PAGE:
Workers Compensation vs Income Protection Insurance
22 November 2022
Income protection and workers compensation insurance both provide you with financial support if you can’t work due to illness or injury. Getting to know the key features of each, as well as some of the differences, can help you figure out whether you need both – and how protection differs if you’re self-employed.
About workers compensation
Workers compensation insurance is organised by each employer and regulated by state and territory governments – so the exact terms can differ depending on where you live. Broadly, it’s a type of insurance that provides a payout if you’re unable to work because you get injured or become sick as a result of your job – for example, if you break your leg working on a construction site.
Often, workers compensation claims are made by employees who don’t work in an office environment. In fact, according to Safe Work Australia, the three occupations with the highest frequency of serious workers compensation claims are:
- community and personal service workers, and
- machinery operators/drivers.
Regardless of your industry or role, your employer is usually obliged to offer workers compensation at no additional cost to you. You should ask your employer to share the details of your specific arrangements when you take up your role. Since it’s part of an employment package, workers compensation generally does not apply to sole traders or self-employed people.
More information on some of the specific workers compensation agreements for each state and territory can be found on the Fair Work Ombudsman website.
About Income Protection
The coverage of workers compensation is, broadly speaking, restricted to injuries or illnesses that occur in the workplace. On the other hand, income protection generally provides payments if you’re unable to work due to illness or injury – regardless of whether or not the accident or illness happened as a result of work.
For example, if you work in an office and suffer an injury outside work – like a fall – that means you can no longer work in your role, income protection insurance may cover you, but workers compensation won’t. With income protection insurance, you can focus on your long-term recovery and rehabilitation, without the bills piling up.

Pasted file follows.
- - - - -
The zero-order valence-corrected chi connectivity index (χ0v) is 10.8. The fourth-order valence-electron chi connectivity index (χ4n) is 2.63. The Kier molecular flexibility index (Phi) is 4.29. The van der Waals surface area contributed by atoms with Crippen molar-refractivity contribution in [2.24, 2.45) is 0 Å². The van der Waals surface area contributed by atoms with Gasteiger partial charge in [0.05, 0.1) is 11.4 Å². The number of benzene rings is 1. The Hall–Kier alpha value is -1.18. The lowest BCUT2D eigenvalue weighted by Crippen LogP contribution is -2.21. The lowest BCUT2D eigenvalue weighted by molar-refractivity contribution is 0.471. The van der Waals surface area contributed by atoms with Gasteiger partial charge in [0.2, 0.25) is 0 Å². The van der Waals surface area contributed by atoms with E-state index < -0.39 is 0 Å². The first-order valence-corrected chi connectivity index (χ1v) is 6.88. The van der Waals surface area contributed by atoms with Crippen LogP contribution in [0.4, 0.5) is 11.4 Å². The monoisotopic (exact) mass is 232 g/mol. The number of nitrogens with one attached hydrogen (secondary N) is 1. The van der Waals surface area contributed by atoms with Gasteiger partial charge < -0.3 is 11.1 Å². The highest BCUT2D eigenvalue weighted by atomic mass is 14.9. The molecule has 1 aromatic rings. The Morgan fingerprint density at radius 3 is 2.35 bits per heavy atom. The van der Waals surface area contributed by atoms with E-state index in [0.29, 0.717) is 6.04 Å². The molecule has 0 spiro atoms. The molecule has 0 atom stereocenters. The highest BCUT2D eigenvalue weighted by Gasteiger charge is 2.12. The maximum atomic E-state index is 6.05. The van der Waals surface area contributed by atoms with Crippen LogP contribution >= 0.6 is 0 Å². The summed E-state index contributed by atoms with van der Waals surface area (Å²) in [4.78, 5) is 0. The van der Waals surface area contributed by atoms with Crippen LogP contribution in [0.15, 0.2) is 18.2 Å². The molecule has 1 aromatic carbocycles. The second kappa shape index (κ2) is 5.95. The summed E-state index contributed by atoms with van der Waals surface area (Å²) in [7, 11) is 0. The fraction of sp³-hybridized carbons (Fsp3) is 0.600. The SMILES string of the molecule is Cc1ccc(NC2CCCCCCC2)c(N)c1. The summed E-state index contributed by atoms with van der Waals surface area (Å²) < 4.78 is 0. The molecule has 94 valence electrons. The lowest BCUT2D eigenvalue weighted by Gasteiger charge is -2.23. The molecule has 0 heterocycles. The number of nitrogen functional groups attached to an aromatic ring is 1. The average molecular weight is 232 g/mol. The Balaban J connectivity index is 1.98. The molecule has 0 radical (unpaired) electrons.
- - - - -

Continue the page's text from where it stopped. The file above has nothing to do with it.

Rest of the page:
Like any cover, receiving a payout from both workers compensation and income protection insurance is subject to meeting any applicable product terms.
Suncorp Income Protection Insurance offers monthly payments worth up to 75% of your income, to a maximum value of $10,000 per month. As well as the flexibility to tailor your policy to your specific circumstances, optional add-ons such as Recovery Support benefits may be available. This could help with additional expenses such as childcare or housekeeping until you’re able to get back on your feet.
Can I get cover if I'm a sole trader or self-employed?
As a sole trader, independent contractor or small business owner, you generally aren’t entitled to workers compensation, since you aren’t an employee of an organisation. Sole traders or those who are self-employed could find themselves at greater risk of being financially impacted by periods of illness or injury, particularly since common workplace protections like sick leave aren’t available.
If you are self-employed and you or your loved ones rely on your income to keep up with regular expenses, like a home loan or utility bills, it could be worth considering other ways of protecting your finances such as income protection insurance.
How much does income protection cost?
To keep your income protection insurance up to date, you will need to pay regular premiums. The exact amount will depend on the level of cover you choose, as well as the relevant waiting periods and benefit period associated. Figuring out how much cover you need depends on your personal circumstances, including:
- your current household income
- your levels of debt, and
- the number of dependents who rely on your regular income.
If you need help estimating how much income protection insurance is suitable for you, you can use Suncorp’s income protection calculator.
The good news is that premiums you pay for income protection insurance are typically tax deductible. Whether you can claim a tax deduction will depend on how your insurance is structured, and whether it is part of your superannuation and your own individual circumstances. Your financial adviser or accountant will be able to share how to report these premiums in your annual tax return.
- How to seek financial assistance when you can’t work
- Too busy? 5 ways business owners can reclaim their time
- What’s the difference between Life Insurance and Income Protection?
Suncorp Life Insurance products, other than in some circumstances the Redundancy Benefit, is provided by TAL Life Limited ABN 70 050 109 450 AFSL 237848 (TAL Life) which is part of the TAL Dai-ichi Life Australia Pty Limited ABN 97 150 070 483 group of companies (TAL). TAL is not part of the Suncorp Group. TAL uses the Suncorp brand (part of the Suncorp Group) under license.
Any advice on this page in connection with the Life products is general in nature and is provided by Platform Ventures Pty Ltd ABN 35 626 745 177 AFS Representative Number 001266101 (PV). PV is part of the Suncorp Group and an authorised representative of TAL Direct Pty Limited ABN 39 084 666 017, AFSL 243260 (TAL Direct). General advice does not take into account your individual needs, objectives or financial situation. Before you decide to buy or to continue to hold a Life Products you must read the relevant Product Disclosure Statement. The Target Market Determination (TMD) for the product is available on our website.